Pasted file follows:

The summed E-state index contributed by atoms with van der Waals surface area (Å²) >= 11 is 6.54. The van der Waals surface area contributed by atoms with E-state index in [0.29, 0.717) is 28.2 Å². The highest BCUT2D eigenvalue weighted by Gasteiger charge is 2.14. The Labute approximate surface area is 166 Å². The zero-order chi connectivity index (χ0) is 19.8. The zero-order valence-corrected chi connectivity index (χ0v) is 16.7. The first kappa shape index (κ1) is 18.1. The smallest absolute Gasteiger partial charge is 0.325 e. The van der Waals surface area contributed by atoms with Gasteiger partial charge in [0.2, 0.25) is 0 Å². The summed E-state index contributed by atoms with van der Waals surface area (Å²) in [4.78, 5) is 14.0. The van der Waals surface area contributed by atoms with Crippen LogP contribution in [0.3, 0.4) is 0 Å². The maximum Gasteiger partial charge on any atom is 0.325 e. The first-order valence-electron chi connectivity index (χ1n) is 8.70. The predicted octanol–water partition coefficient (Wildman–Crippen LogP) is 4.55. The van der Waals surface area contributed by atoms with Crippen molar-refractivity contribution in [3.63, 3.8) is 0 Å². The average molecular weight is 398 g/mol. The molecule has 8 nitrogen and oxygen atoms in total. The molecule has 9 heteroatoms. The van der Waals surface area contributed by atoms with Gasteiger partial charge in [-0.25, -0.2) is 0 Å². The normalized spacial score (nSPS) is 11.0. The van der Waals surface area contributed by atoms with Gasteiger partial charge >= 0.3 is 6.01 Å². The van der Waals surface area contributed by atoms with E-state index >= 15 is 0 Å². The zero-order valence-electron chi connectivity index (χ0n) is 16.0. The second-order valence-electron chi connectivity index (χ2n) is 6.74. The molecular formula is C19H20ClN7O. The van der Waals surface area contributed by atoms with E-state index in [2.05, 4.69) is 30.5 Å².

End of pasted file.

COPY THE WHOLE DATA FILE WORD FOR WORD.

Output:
The summed E-state index contributed by atoms with van der Waals surface area (Å²) >= 11 is 6.54. The van der Waals surface area contributed by atoms with E-state index in [0.29, 0.717) is 28.2 Å². The highest BCUT2D eigenvalue weighted by Gasteiger charge is 2.14. The Labute approximate surface area is 166 Å². The zero-order chi connectivity index (χ0) is 19.8. The zero-order valence-corrected chi connectivity index (χ0v) is 16.7. The first kappa shape index (κ1) is 18.1. The smallest absolute Gasteiger partial charge is 0.325 e. The van der Waals surface area contributed by atoms with Gasteiger partial charge in [0.2, 0.25) is 0 Å². The summed E-state index contributed by atoms with van der Waals surface area (Å²) in [4.78, 5) is 14.0. The van der Waals surface area contributed by atoms with Crippen LogP contribution in [0.3, 0.4) is 0 Å². The maximum Gasteiger partial charge on any atom is 0.325 e. The first-order valence-electron chi connectivity index (χ1n) is 8.70. The predicted octanol–water partition coefficient (Wildman–Crippen LogP) is 4.55. The van der Waals surface area contributed by atoms with Crippen molar-refractivity contribution in [3.63, 3.8) is 0 Å². The average molecular weight is 398 g/mol. The molecule has 8 nitrogen and oxygen atoms in total. The molecule has 9 heteroatoms. The van der Waals surface area contributed by atoms with Gasteiger partial charge in [-0.25, -0.2) is 0 Å². The normalized spacial score (nSPS) is 11.0. The van der Waals surface area contributed by atoms with Gasteiger partial charge >= 0.3 is 6.01 Å². The van der Waals surface area contributed by atoms with E-state index >= 15 is 0 Å². The zero-order valence-electron chi connectivity index (χ0n) is 16.0. The second-order valence-electron chi connectivity index (χ2n) is 6.74. The molecular formula is C19H20ClN7O. The van der Waals surface area contributed by atoms with E-state index in [2.05, 4.69) is 30.5 Å².